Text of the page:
How to cite: Ellison, D., Petersson, H., Fridman, J., Korhonen, K. T., Hentonnen, H., Appiah Mensah, A., and Wallerman, J.: Europe’s Forest Sink Obsession, EGU General Assembly 2022, Vienna, Austria, 23–27 May 2022, EGU22-8950, https://doi.org/10.5194/egusphere-egu22-8950, 2022.

09:33–09:39
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EGU22-9030
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ECS
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Highlight
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Virtual presentation
Idowu Ologeh and Kolawole Farinloye


Poor people in rural areas of developing countries are often highly dependent on forest biodiversity to meet their day-to-day livelihood needs because protein from forest wildlife is crucial to rural food security and livelihoods across the tropics. The harvest of animals and reliance of poor, rural communities on forest resources has resulted in destructive gathering practices that directly degrade forest ecosystems; a practice which is largely unsustainable, hence there is a need for alternative livelihoods program in such communities. Several efforts in the past have applied alternative livelihoods programs with little or no success. The study aims to investigate the contributions of the Wildlife Conservation Society (WCS); a nongovernmental organization with the mission to save wildlife and wild places across the globe, in engendering alternative livelihoods program in selected communities in the forested zone in Cross River State, Nigeria. The study design is observational and socio-economic in nature. The sample frame for the study entails detailed appraisal of the success of the WCS alternative livelihoods program in Afi, Mbe and Okwango. Non-probabilistic Snowball sampling is being used; this method will help to identify trained and untrained hunters. The sample size for the study comprises one hundred and seventy four (174) respondents derived from four (4) groups of actors of the target population: Hunters trained by WCS (57), Project Managers (3), Rangers and Eco guards (15) and Hunters not trained by WCS (102). We compare the differences and associations between respondent categories in terms of livelihood strategies and outcomes using T-test statistics and qualitative methods.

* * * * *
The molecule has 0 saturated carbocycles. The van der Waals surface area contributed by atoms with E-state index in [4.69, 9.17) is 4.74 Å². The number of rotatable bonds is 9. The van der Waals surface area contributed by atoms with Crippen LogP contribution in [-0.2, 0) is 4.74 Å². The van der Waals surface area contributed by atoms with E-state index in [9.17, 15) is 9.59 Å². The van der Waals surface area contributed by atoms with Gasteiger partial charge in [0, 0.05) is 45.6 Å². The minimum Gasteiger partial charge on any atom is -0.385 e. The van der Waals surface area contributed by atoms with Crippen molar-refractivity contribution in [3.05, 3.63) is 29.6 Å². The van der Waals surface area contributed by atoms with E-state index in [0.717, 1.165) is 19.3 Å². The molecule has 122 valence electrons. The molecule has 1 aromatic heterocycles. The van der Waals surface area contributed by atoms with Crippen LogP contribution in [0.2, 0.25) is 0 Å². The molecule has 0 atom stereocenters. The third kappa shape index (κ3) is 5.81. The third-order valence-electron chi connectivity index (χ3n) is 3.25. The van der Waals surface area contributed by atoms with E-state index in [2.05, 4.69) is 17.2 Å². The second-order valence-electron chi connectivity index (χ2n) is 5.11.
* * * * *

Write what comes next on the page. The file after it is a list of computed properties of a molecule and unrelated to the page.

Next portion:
How to cite: Ologeh, I. and Farinloye, K.: Alternative livelihood programs to promote sustainable resources use in Afi, Mbe and Okwango Forests in Cross River State, Nigeria, EGU General Assembly 2022, Vienna, Austria, 23–27 May 2022, EGU22-9030, https://doi.org/10.5194/egusphere-egu22-9030, 2022.

09:39–09:45
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EGU22-9924
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ECS
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Virtual presentation
Nino Kharebava, Dali Nikolaishvili, and Mariam Tsitsagi